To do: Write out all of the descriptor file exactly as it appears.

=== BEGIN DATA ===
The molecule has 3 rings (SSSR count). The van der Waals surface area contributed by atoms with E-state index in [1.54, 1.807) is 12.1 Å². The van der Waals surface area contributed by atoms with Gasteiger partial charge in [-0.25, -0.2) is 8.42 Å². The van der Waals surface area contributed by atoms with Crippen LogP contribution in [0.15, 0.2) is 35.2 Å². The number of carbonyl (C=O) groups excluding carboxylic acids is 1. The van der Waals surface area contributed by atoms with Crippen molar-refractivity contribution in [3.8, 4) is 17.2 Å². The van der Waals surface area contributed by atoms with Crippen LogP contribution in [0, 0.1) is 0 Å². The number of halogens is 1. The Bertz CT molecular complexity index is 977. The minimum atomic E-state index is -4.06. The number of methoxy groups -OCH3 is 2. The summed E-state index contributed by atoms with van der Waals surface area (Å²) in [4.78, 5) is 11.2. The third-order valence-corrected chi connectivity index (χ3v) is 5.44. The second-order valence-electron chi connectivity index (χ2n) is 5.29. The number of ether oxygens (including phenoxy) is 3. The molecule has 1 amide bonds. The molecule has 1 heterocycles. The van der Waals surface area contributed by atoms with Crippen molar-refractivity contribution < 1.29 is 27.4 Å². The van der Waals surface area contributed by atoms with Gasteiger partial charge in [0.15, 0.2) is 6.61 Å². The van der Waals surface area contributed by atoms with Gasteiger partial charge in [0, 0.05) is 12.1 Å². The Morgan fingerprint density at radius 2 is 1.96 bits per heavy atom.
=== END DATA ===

The molecule has 3 rings (SSSR count). The van der Waals surface area contributed by atoms with E-state index in [1.54, 1.807) is 12.1 Å². The van der Waals surface area contributed by atoms with Gasteiger partial charge in [-0.25, -0.2) is 8.42 Å². The van der Waals surface area contributed by atoms with Crippen LogP contribution in [0.15, 0.2) is 35.2 Å². The number of carbonyl (C=O) groups excluding carboxylic acids is 1. The van der Waals surface area contributed by atoms with Crippen molar-refractivity contribution in [3.8, 4) is 17.2 Å². The van der Waals surface area contributed by atoms with Crippen LogP contribution in [0, 0.1) is 0 Å². The number of halogens is 1. The Bertz CT molecular complexity index is 977. The minimum atomic E-state index is -4.06. The number of methoxy groups -OCH3 is 2. The summed E-state index contributed by atoms with van der Waals surface area (Å²) in [4.78, 5) is 11.2. The third-order valence-corrected chi connectivity index (χ3v) is 5.44. The second-order valence-electron chi connectivity index (χ2n) is 5.29. The number of ether oxygens (including phenoxy) is 3. The molecule has 1 amide bonds. The molecule has 1 heterocycles. The van der Waals surface area contributed by atoms with Crippen molar-refractivity contribution < 1.29 is 27.4 Å². The van der Waals surface area contributed by atoms with Gasteiger partial charge in [0.15, 0.2) is 6.61 Å². The van der Waals surface area contributed by atoms with Gasteiger partial charge in [0, 0.05) is 12.1 Å². The Morgan fingerprint density at radius 2 is 1.96 bits per heavy atom.